MANILA, Philippines (17 October 2023) — Farmers who practice low-emission rice cultivation could soon be able to augment their incomes by selling carbon credits on the global carbon market. This was the potential scenario presented by climate scientists during the discussion on rice farming and carbon markets at the 6th International Rice Congress.
A 2022 Intergovernmental Panel on Climate Change (IPCC) report called for various sectors to reduce greenhouse gas (GHG) emissions by half by 2030. This includes rice farming, which is a significant contributor to anthropogenic emissions. But how do you incentivize rice farmers to take up sustainable rice farming methods without any apparent benefit to gain?
Climate scientists from the International Rice Research Institute (IRRI), Gold Standard Foundation, CarbonFarm Technology, and Rikolto discussed opportunities for bringing climate investment and funding to rural communities and smallholder rice farmers.
“Globally, rice cultivation is the third-largest source of non-CO2 GHG emissions in agriculture, next to livestock and all croplands,” said Katherine Nelson, a climate scientist from IRRI. “However, the relative mitigation potential for rice, at 36%, is much higher than that of livestock and all croplands, which are at 9% and 3%, respectively (Roe et al., 2021; EPA, 2021). This presents immense opportunities for channelling climate investment and funding to rural communities and smallholder rice farmers,” Dr. Nelson added. “With already existing low-emission technologies, over 50% reduction can be achieved (IPCC, 2019).”
However, converting offset emissions into carbon credits requires a standardized way to quantify and certify emissions.
Building on the efforts of the Business Partnerships Platform (BPP), a program that collaborates with businesses to address development challenges to scale carbon market access for smallholder farmers in Vietnam, Gold Standard launched a universal methodology for quantification of emission reductions from water management measures that reduce anaerobic decomposition of organic matter in rice-cropping soils. The methodology was developed with inputs from IRRI and technical contributions from Eurecat Centre Tecnològic de Catalunya.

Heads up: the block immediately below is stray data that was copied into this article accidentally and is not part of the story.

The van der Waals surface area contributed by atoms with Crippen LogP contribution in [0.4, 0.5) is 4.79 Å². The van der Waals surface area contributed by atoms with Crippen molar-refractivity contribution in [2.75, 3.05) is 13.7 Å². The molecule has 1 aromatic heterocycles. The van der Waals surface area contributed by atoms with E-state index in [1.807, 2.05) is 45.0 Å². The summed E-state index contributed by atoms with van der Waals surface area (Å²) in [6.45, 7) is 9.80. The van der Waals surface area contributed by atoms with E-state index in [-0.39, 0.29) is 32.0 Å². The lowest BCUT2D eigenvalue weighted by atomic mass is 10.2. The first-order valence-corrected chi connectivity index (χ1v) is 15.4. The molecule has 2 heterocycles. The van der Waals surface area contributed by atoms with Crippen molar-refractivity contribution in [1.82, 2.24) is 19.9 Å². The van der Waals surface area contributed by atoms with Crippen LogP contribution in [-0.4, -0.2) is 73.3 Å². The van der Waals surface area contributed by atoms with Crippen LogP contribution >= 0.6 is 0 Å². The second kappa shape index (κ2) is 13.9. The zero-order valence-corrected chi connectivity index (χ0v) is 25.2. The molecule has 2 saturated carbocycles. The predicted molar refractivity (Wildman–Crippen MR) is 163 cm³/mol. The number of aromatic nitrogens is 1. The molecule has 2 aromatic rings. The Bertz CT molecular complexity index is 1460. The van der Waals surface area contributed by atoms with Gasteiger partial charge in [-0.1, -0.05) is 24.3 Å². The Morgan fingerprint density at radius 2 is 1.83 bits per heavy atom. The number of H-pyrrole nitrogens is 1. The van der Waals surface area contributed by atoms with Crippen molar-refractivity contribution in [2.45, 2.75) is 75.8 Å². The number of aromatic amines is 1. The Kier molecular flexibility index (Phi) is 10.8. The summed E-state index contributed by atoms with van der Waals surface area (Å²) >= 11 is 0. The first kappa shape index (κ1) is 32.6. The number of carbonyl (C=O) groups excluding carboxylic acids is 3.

“This methodology is applicable to all irrigated rice geographies and can be applied to large, small, or micro-scale projects,” said Mr. Ashwin Shailaja, manager of the Development and Innovation Team at Gold Standard. “Interventions and technologies in the methodology include changing water regimes from continuously to intermittently flooded conditions; adopting aerobic rice cultivation methods; and switching from transplanted to direct-seeded rice.”
Supporting this methodology, CarbonFarm Technology uses remote sensing and artificial intelligence to develop the world’s first satellite-based measurement, reporting, and verification (MRV) solution for rice. Estimated to be 20 times more cost-effective than traditional methods, the technology suite detects and identifies sustainable agricultural practices and accurately estimates emission reductions to provide a comprehensive, rigorous, and transparent source of data.
“Collecting ground data consistently and scientifically from smallholder farmers is expensive and operationally difficult,” said Mr. James Hastwell, chief technology officer at CarbonFarm Technology. “Satellites offer an efficient and cost-effective means of collecting near-real-time data at scale, while our machine learning models estimate GHG emissions based on various factors, including observed practices, growing conditions, soil type, and more.”
To expand low-emission rice farming practices to scale, international network organization Rikolto developed a holistic systems approach to engaging with farmers and facilitating access to carbon markets. This includes coaching and monitoring on sustainable practices, capacity building, market linkages and innovation, and incentivization.
“Rikolto is committed to enabling farmers to adopt practices that sustainably increase rice productivity while reducing environmental impact,” said Tuan Le, Rikolto’s senior rice program manager for Vietnam. “As the implementing partner, Rikolto will conduct training for 2,000 farmers, organize data collection, provide technical assistance, and closely monitor all aspects of the project.”
Funding for these transformative climate projects is led by the Australian Department of Foreign Affairs and Trade through BPP. The German Corporation for International Cooperation (GIZ) provided co-funding. The goals are to develop a digital platform that simplifies the process of registering and assessing mitigation projects under the new methodology and deliver training and capacity-building tools to guide widespread use of the methodology and platform, enabling smallholder rice producers to engage in carbon markets.
Access to carbon credits could provide a tipping point to incentivize farmers to switch to lower-emitting protocols. This will not only contribute to reducing emissions on a global scale but also uplift the livelihoods of millions of farming families around the world.